Home / Sustainability / How Carbon Nanotubes are supposed to Change the World?

How Carbon Nanotubes are supposed to Change the World?

by | Jun 2, 2022 | Sustainability




Technology and innovation have driven us to a point where there is an overwhelming demand for resources and ultimately increasing negative effects on global climate change. So technology must strive to keep up with the demand, as we are in a system in which the demand for resources greatly outweighs the supply.

And to cope with demand, new resources are needed to fill in the gap in supply. Around three decades ago the world thought that it discovered the holy grail of material that was 100 times stronger than steel but still around four times lighter. In theory, these materials called carbon nanotubes (CNTs) were supposed to be a key material in leading humanity out of the carbon age.

Carbon is a very familiar element. It’s in everything we eat, sleep on and step over. It is the element that holds our DNA together. And we depend on it to build and fuel our bodies. It’s the basis of life as we know it. Its ubiquity in our lives is a result of its versatility. Its chemical properties allow it to take many different shapes, each impacting its material properties in diverse and unique ways.

CNTs are cylindrical molecules that consist of rolled-up sheets of single-layer carbon atoms, the same basis as graphene. The researchers who created it were working with a material that holds much broader promises. That hasn’t quite happened, but the researchers did create another material that no one saw coming.

A Japanese physicist, Sumio Iijima, conducted a momentous experiment in 1991. Taking two graphite rods as electrodes and applied a current across the rods which spark arched between them and with it a cloud of carbon gas puffed into existence. As the carbon-laden air settled on the chamber walls it formed a thin layer of black soot, within it a strange new material appeared.

The new material was tiny single-layer straws of carbon. Sumio Iijima had just created carbon nanotubes. Laboratory testing of these mysterious little particles would reveal that these nanometer-wide hexagonal lattices of carbon had the strongest tensile strength known to man.

It soon became clear that carbon nanotubes had the potential to be the building block of futuristic new technologies. However, while these graphene-based tiny tubes have been overhyped as revolutionary for about 30 years, they haven’t made it to the market yet. But we’re seeing slow progress toward interesting use cases. So what is a carbon nanotube, and how does it work?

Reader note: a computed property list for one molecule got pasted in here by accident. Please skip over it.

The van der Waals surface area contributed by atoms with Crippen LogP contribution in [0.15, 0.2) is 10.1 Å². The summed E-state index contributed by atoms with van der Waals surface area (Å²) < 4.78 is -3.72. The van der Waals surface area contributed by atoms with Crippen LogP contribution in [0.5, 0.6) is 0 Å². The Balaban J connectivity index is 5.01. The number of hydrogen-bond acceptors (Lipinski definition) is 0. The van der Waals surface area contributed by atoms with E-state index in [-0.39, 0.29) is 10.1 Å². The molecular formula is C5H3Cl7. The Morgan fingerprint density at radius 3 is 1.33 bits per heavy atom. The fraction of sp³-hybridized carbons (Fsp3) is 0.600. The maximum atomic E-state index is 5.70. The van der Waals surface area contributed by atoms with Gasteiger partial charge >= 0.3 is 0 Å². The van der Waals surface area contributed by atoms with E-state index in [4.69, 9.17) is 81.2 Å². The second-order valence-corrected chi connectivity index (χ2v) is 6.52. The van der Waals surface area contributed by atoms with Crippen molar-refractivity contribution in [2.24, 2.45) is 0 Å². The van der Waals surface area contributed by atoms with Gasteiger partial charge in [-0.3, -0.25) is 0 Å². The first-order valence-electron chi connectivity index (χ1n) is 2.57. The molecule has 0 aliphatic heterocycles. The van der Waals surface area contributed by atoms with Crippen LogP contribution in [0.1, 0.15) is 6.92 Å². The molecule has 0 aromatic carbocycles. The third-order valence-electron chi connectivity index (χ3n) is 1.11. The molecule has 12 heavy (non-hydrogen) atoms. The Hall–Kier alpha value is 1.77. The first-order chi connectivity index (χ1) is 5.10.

What are carbon nanotubes?

Carbon nanotubes also called buckytube is a thin, cylinder-shaped molecules made of hexagonal graphite molecules. The walls of this material are only one atom thick and are 100 times stronger than steel. That makes them useful in strengthening materials such as steel and other metals.

Carbon is a non-metallic element that plays a key role in nanotechnology. It can form a diverse range of molecules, including nanotubes. CNTs are stronger than steel, which is what makes them a basis for high-strength composite materials. Carbon also comes in the form of fullerene, which is a molecule that exists on the nm scale.

Buckytubes are very interesting to study due to their unique magnetic, electronic and mechanical properties. They’ve found applications in electronics, optics, nanotechnology and structural materials. It can also be found in car parts, Damascus steel, golf clubs, baseball bats and more.

Moreover, they’re actively added to polymers for their electrical and thermal conductivity and as a means of antistatic packaging. CNTs come in two basic types, single-walled and multi-walled. A multi-walled nanotube has several layers with continuously increasing diameters. Its outer wall may have one inner and one outer tube. Its walls maintain a distance by interatomic forces.

By contrast, a single-walled carbon nanotube (SWCNTs) has a single wall that is extremely thin. SWCNTs are a very important class of carbon nanomaterials that hold considerable commercial potential. Because of this, the National Institute of Standards and Technology (NIST) has been supporting the development of SWCNTs by producing documentary standards and reference materials.

multi-walled carbon nanotube
Image courtesy of cferlabs.co

Although a single carbon nanotube is extremely thin, its electrical conductivity is very high. This property is due to the tiny radius of curvature of the CNT. This characteristic makes this material a useful electron emitter in field emission displays, a new class of large-area flat-panel displays.

Why carbon nanotubes are important?